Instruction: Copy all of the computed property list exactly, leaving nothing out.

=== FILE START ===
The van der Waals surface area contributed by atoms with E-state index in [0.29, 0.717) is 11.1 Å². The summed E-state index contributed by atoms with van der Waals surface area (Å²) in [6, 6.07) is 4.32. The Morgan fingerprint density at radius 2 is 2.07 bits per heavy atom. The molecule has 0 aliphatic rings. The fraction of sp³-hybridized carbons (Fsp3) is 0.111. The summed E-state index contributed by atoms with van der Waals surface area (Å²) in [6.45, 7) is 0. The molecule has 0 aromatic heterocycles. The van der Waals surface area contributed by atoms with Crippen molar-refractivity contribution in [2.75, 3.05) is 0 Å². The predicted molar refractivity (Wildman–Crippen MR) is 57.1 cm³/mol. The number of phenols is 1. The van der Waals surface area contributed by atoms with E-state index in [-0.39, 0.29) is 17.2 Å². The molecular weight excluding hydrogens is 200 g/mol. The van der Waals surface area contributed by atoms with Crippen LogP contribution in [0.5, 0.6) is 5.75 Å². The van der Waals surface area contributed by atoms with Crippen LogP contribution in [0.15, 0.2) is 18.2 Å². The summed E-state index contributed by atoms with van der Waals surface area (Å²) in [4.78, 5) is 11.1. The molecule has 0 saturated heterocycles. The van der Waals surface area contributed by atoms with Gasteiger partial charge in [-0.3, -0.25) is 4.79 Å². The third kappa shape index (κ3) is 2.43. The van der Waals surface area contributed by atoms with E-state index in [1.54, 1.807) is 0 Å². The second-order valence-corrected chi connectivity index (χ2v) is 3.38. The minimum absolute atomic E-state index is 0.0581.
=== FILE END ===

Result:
The van der Waals surface area contributed by atoms with E-state index in [0.29, 0.717) is 11.1 Å². The summed E-state index contributed by atoms with van der Waals surface area (Å²) in [6, 6.07) is 4.32. The Morgan fingerprint density at radius 2 is 2.07 bits per heavy atom. The molecule has 0 aliphatic rings. The fraction of sp³-hybridized carbons (Fsp3) is 0.111. The summed E-state index contributed by atoms with van der Waals surface area (Å²) in [6.45, 7) is 0. The molecule has 0 aromatic heterocycles. The van der Waals surface area contributed by atoms with Crippen molar-refractivity contribution in [2.75, 3.05) is 0 Å². The predicted molar refractivity (Wildman–Crippen MR) is 57.1 cm³/mol. The number of phenols is 1. The van der Waals surface area contributed by atoms with E-state index in [-0.39, 0.29) is 17.2 Å². The molecular weight excluding hydrogens is 200 g/mol. The van der Waals surface area contributed by atoms with Crippen LogP contribution in [0.5, 0.6) is 5.75 Å². The van der Waals surface area contributed by atoms with Crippen LogP contribution in [0.15, 0.2) is 18.2 Å². The summed E-state index contributed by atoms with van der Waals surface area (Å²) in [4.78, 5) is 11.1. The molecule has 0 saturated heterocycles. The van der Waals surface area contributed by atoms with Gasteiger partial charge in [-0.3, -0.25) is 4.79 Å². The third kappa shape index (κ3) is 2.43. The van der Waals surface area contributed by atoms with E-state index in [1.54, 1.807) is 0 Å². The second-order valence-corrected chi connectivity index (χ2v) is 3.38. The minimum absolute atomic E-state index is 0.0581.